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Skins Quotes 10/10: M. Shanahan/K. Shanahan/Haslett

It is done.


The Commissioner
Staff member
BGO Ownership Group
Apr 11, 2009
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Greensboro, NC

Marine Corps Virginia

October 10, 2013
Redskins Park

Executive Vice President/Head Coach Mike Shanahan

On the injury report:
“[Nose tackle] Chris Neild did not practice. [Linebacker Brandon] Jenkins and [tight end Logan] Paulsen again were limited. [Tight end] Fred Davis, [kicker Kai] Forbath, [running back] Alfred [Morris] and [tight end] Jordan Reed – full practice.”

On how he will determine if defensive end Jarvis Jenkins and linebacker Rob Jackson will play on Sunday:
“What kind of shape they’re in. You look at practice for three days and you go into Saturday evaluating them on how sore they are, how tired they are, if you think they’re in football shape, can they help you win.”

On how the defense would benefit from them playing:
“Well, that’s what we’re trying to decide now through the three days of practice. Can they help us, what kind of shape they’re in, and if not, we don’t dress them.”

Offensive Coordinator Kyle Shanahan

On where he has seen growth in quarterback Robert Griffin III since Week 1:
“I think he progressed each week. I think he got better each game since the Philly game. In terms of last year, I think he was in a lot more situations in these first four games that he wasn’t in last year – you know, times where we had to throw it a lot more and go to some more dropback game and he didn’t get too many opportunities like that last year. So I thought he did fairly well in those situations and he’s gotten better.”

On if there was a certain point where he saw Griffin III “get it”:
“Yeah, I think you see it all the time. I don’t think everything has been totally consistent, but I think you see it at practice. I think you guys have all seen it in the games. I think our whole offense hasn’t been totally clicking altogether as 11 players and I think we’re starting to get there each week and hopefully we get it more this week.”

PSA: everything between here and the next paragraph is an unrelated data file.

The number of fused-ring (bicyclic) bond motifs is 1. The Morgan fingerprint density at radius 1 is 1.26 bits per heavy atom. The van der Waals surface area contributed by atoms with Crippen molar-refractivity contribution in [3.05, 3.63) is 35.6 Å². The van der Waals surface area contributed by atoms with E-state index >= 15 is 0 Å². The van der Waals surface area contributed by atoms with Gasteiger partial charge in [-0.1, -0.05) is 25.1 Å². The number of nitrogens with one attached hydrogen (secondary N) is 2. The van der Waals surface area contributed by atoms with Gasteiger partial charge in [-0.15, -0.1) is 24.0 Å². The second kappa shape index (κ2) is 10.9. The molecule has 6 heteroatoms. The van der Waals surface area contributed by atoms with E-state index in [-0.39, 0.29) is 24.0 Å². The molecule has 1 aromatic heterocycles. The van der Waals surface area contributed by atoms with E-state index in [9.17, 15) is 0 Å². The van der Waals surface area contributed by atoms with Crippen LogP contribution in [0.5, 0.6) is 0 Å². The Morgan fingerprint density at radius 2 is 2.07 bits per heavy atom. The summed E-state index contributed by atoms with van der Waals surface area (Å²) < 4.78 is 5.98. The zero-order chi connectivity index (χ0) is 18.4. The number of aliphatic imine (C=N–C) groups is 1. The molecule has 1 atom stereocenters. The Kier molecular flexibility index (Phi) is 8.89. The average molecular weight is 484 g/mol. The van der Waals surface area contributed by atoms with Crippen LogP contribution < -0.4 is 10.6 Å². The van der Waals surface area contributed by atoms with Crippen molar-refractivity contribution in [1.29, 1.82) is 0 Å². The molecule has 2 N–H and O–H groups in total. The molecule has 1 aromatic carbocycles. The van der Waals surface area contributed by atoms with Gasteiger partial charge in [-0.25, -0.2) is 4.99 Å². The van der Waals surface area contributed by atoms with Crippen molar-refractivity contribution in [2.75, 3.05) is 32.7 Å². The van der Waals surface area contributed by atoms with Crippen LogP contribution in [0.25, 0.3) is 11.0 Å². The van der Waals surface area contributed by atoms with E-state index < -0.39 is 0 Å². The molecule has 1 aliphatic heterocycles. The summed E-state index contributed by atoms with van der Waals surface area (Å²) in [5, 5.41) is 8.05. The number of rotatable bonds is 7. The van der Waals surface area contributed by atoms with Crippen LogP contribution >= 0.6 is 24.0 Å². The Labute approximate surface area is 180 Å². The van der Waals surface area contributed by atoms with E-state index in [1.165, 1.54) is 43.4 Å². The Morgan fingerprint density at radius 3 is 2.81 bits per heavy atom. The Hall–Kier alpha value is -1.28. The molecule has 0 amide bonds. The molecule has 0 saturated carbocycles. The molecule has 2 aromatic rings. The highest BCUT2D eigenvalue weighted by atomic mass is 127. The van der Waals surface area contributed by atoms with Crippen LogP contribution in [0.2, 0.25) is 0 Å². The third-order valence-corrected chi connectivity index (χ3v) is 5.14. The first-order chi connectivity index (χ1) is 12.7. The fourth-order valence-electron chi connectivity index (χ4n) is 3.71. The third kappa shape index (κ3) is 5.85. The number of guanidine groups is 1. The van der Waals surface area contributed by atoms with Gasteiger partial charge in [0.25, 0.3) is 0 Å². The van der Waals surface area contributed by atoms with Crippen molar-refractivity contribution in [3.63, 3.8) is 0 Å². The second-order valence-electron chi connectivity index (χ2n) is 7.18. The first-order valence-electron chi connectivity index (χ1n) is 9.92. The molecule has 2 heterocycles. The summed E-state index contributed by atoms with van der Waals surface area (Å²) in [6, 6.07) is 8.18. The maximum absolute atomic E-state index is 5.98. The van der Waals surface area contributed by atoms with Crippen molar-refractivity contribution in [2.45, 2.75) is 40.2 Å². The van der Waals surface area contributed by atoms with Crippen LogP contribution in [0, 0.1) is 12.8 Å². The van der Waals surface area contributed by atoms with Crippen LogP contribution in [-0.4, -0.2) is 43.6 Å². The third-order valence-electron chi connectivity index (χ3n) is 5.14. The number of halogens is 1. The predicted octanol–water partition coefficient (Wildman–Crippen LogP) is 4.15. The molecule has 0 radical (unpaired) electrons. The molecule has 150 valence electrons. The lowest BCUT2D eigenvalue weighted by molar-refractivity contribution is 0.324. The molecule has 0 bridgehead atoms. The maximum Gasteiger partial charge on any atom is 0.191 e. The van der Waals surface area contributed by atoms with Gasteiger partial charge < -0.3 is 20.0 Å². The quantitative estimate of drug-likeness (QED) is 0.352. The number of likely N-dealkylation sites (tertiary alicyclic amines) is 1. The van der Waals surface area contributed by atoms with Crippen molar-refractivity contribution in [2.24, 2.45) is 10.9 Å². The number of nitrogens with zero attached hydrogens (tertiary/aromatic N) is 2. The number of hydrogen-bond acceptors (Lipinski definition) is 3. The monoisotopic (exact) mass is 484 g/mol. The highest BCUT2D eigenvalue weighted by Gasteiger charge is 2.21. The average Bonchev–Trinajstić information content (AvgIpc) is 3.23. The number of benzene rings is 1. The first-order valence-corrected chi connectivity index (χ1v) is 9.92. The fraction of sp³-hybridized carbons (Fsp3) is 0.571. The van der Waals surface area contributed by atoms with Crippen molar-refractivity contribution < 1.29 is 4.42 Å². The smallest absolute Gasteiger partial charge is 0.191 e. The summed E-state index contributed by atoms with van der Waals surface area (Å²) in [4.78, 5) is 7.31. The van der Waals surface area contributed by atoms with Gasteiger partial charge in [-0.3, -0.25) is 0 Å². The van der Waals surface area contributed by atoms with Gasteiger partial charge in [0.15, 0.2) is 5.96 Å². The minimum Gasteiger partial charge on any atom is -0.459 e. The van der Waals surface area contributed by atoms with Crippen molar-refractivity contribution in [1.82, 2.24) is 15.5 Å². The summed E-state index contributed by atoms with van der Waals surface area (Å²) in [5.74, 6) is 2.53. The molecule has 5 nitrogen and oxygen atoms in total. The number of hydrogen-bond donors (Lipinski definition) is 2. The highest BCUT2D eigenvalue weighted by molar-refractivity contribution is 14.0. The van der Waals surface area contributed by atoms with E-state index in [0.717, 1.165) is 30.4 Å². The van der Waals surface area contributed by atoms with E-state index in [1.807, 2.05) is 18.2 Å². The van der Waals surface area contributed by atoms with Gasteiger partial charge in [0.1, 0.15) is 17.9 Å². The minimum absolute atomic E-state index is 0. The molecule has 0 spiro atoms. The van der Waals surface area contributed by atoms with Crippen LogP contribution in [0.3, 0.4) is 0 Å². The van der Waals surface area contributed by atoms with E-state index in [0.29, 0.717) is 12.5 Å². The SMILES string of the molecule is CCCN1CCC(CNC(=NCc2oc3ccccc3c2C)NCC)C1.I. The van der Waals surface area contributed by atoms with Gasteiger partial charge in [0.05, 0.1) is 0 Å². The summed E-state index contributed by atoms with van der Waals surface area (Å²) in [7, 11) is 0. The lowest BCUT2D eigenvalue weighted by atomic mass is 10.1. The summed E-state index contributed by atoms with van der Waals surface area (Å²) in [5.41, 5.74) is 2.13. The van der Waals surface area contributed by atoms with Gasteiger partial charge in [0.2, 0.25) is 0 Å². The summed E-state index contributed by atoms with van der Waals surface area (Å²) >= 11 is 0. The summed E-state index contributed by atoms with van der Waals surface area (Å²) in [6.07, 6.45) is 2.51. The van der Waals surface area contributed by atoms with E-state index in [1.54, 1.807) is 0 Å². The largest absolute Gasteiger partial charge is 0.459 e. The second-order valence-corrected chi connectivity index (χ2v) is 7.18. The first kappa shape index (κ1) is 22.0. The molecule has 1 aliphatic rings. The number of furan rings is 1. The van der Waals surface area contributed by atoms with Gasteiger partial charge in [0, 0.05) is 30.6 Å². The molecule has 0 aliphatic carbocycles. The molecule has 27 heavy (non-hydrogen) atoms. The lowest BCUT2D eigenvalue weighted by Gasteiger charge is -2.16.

On the effect of not being able to establish the run early in games:
“It depends what type of game it is. If you can’t get the run going early in a game and then you’re down by a lot it’s tough to get it going later. I don’t think we got it going early versus Oakland. We were down 14 points but then we ended up scoring, getting back in the game, and, you know, it was a tight game at the end and we were able to keep going with the run and staying in a tight game and ended up pulling it out at the end. We got that balance that we are always looking for.”

On what he saw from running back Roy Helu, Jr. against Oakland:
“He looked good. I think he’s looked that way all this year. I think he looked that way starting about half way through his rookie year. We believe in Roy. We think he’s a real good player and I was happy for him to come out there and get some good opportunities and do what he’s capable of doing.”

On if wide receiver Leonard Hankerson has won the “Z” position over wide receiver Joshua Morgan:
“I don’t think we really look at it like that. I think he’s been getting definitely more of the reps, and we’ve been going with him more, especially in these last two games, but we haven’t deemed him the winner or anything and made anything cut-and-dry. We think both of them do some good things so we never designate who we’re going to start because a lot depends on plays, a lot depends on what we’re trying to do. He’s definitely earned getting a little bit more playing time, but no, it’s not cut-and-dry yet.”

On what areas Hankerson can continue to improve in: